Politics & Policy

Liar’s Dice

Indian casinos are a shameless monument to the most cynical minority politics.

Indians in Vermont disliked Howard Dean enough to oppose his presidential run. Members of the Abenaki Nation, which had squabbled with Dean over state recognition, made a point of supporting Wesley Clark over him. But now Dean is pro-Indian and feigns anger that Republicans have been “stealing from Indian tribes,” as he put it in a recent interview. Always ready to accuse Republicans of exploiting minorities, Dean sees an opening in the Abramoff scandal to push his minority politics.

Dean, however, fails to see that Indian gambling lords aren’t exactly a sympathetic minority. Jack Abramoff scammed scammers. Indian gambling lords aren’t strangers to deceit and double-dealing. Why did those poor innocents in the Coushatta Tribe hire Abramoff? For the noble purpose of driving another Indian tribe’s proposed casino into the ground. Abramoff did nothing for the tribe? Not true; he helped them mistreat fellow Indians.

Indians mistreating Indians is an old story. Yet Indian history repeating itself in a corrupt modern context is not a point mansion-dwelling tribal chieftains dare acknowledge. Instead, they speak of Abramoff as the “contemporary” face of historic European exploitation of the Indians and hope to milk this scandal for as many political points as possible. Coushatta tribal-council member David Sickey, laying it on pretty thick, told the Washington Post last weekend that in “the 17th and 18th century, native people were exploited for their land. In 2005, they’re being exploited for their wealth.”

Would that comedian Phil Hartman were still alive to adapt his “Unfrozen Caveman Lawyer” routine to the sophisticated shakedown artists who populate Indian tribal councils and can play naive victims at the drop of a hat. According to the Washington Post, the exploited waifs of the Coushatta Tribe are raking in $300 million a year. “Something for nothing” describes their existence as much as that of the lowlife lobbyists they hire. Members of the Coushatta Tribe receive fat checks for doing nothing except manipulating the system as victims even as they elbow out Indians from other tribes.

Perhaps in the years ahead Congress will have to compensate the Jena Band of Choctaws for “exploitation” at the hands of the Coushatta Tribe. There is no bottom to the absurdities of Indian casino politics. The fallout from the Abramoff scandal, instead of increasing sympathy for these casino hucksters, should outrage the public into ending their racket. From coast to coast, Indian casinos are a shameless monument to the most cynical minority politics. Money sloshes back and forth between tribal leaders (who live not on dismal reservations but in posh neighborhoods; one chieftain for a northern California tribe lives in a southern California mansion) and the pols who receive Indian campaign contributions after they agree to let these phony casino “reservations,” which are invariably discovered near interstates, blight their states.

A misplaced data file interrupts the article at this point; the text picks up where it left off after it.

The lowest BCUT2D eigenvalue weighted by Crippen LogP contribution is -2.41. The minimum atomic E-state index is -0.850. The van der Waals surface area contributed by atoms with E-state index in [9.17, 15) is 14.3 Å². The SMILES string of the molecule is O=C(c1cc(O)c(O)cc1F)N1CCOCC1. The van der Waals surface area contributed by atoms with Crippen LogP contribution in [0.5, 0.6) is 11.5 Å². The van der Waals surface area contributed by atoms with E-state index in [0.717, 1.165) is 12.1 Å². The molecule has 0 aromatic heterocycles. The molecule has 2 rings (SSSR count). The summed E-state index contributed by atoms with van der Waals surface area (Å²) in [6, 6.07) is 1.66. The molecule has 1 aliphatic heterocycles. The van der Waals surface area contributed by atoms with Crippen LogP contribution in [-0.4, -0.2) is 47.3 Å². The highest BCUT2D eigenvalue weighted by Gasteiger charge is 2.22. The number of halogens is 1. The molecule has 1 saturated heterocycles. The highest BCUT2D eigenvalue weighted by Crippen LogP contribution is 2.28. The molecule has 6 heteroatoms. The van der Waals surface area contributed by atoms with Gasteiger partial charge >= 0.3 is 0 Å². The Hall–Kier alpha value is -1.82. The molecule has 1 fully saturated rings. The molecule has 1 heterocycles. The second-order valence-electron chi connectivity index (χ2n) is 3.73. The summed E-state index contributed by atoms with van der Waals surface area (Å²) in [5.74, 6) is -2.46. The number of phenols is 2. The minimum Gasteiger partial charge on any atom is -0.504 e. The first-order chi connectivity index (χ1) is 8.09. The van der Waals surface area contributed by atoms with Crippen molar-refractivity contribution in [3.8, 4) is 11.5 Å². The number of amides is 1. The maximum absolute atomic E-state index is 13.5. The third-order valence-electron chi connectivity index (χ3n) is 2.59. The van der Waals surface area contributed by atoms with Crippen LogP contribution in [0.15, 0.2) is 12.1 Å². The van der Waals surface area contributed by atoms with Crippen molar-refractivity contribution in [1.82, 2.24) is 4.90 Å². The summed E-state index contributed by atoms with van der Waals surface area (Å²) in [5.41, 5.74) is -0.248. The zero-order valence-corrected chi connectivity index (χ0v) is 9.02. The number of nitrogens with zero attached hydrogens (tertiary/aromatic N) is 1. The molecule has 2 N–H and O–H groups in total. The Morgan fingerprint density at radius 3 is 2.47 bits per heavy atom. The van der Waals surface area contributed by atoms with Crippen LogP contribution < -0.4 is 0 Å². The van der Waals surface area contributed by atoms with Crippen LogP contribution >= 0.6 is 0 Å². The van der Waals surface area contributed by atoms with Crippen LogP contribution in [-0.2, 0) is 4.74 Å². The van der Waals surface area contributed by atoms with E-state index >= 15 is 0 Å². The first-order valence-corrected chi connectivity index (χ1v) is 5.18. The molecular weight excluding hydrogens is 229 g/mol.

I’ve lost track of the number of these scams in California. But a few years back Time reported on a couple of the most audacious ones, such as the time a woman formed a three-man tribe with her two brothers by dragging a trailer onto a spontaneous reservation in the Palm Springs area. This entitled the suddenly jump-started “Augustine Band of Cahuilla Mission Indians” to build a casino and receive federal aid. In no time the woman was receiving $1 million from Washington for “tribal government,” “housing,” and “environmental programs.”

Tiny tribes spread in California as people learned they had Indian blood, and the supposedly hallowed land of their ancestors was the last place these operators wanted their “reservations,” as those spots were annoyingly far from highways and gambling populations. Bay Area Democratic Congressman George Miller once snuck an amendment into a bill which allowed descendants from the Lytton Band of Pomo Indians, a tribe that had disappeared in the 1960s, to reassemble for the purposes of enriching themselves off a casino built near San Francisco. The Upper Lake Band of Pomo Indians, upset that their reservation was an onerous two-hour drive from Sacramento, demanded that politicians relocate it closer to a freeway.

That these makeshift Indian tribes end up with low advocates like Jack Abramoff is no surprise. They deserve each other. If Howard Dean wants to play the Indian card, fine. The more public attention that is drawn to this bipartisan racket of mendacious minority politics the better.

George Neumayr is a writer living in the Washington, D.C., area.


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